Editor-in-Chief Discusses Post-Election Campus Climate at the Michigan Political Union

The University, especially President Schlissel, behaved extremely inappropriately in the days following the election.


Editor-in-Chief Deion Kathawa was invited by the Michigan Political Union to speak about the post-election campus climate. “Resolved: In the aftermath of the presidential election, the University’s response has properly addressed the concerns of the student population and promoted diversity, equity, and inclusion on campus.”

What follows are his remarks, delivered the evening of November 22.

I want to begin by commending everyone in attendance for braving the cold to listen to what I’m sure will be differing perspectives regarding the post-election campus climate in general and #NotMyCampus in particular. I also want to thank the Michigan Political Union for hosting this event and for inviting me to share my thoughts and insights on these important topics.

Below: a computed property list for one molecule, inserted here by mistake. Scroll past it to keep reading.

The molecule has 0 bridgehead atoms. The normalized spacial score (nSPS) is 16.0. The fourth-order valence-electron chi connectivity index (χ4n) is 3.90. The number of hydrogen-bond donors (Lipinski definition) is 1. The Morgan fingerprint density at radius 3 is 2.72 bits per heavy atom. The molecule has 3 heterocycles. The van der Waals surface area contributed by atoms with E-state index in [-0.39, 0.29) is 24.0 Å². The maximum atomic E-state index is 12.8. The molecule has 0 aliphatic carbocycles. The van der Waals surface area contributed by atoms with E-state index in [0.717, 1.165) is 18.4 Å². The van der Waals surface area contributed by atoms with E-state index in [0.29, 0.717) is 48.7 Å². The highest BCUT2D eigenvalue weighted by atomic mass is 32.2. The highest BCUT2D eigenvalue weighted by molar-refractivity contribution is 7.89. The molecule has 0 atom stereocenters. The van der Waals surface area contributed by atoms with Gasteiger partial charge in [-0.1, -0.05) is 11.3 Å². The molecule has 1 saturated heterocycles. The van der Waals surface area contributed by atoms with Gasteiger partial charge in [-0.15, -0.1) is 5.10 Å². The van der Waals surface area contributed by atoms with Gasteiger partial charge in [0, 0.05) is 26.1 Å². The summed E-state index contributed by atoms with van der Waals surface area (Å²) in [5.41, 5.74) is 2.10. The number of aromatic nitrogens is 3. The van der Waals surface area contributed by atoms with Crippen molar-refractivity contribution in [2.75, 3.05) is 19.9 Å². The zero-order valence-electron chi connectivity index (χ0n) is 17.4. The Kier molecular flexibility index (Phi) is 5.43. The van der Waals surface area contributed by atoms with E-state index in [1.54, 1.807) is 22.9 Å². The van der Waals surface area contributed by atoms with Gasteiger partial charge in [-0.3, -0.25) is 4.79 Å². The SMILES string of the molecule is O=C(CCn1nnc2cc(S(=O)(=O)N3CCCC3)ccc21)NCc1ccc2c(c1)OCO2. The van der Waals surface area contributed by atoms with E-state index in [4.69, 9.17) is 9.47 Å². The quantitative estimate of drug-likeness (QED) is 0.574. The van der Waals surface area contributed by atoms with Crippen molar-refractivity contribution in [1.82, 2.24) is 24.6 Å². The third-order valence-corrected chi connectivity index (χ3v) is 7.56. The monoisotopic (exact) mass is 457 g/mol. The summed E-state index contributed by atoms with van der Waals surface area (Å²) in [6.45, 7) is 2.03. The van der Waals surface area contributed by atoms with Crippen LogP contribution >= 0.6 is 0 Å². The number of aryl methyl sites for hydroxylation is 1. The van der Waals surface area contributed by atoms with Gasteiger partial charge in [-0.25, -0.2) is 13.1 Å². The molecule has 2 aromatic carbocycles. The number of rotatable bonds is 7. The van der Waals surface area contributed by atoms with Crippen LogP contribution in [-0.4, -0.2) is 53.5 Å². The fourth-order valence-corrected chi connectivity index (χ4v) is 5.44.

It’s no secret that the progressive Left is not taking Donald Trump’s unprecedented November 8th rout of Hillary Clinton well. Since that victory, we’ve seen disturbing video of a Trump supporter beaten outside of his car on the road while onlookers yelled, “He voted Trump! Don’t vote Trump!” Another, this time a 15-year-old, was assaulted at a protest in Rockville, Maryland. The list could go on.

Closer to home, I captured a scene on video for the College Fix of flared tempers, which nearly precipitated physical violence on the part of an anti-Trump woman directed toward what seemed to be a lukewarmly pro-Trump male at a University sponsored “vigil” on the Diag. There have also been at least two reported hate crimes. Activists staged a “walk out” last week, and one of their demands was that the University of Michigan become a quote-unquote “sanctuary campus”—a zone where federal immigration law would not apply.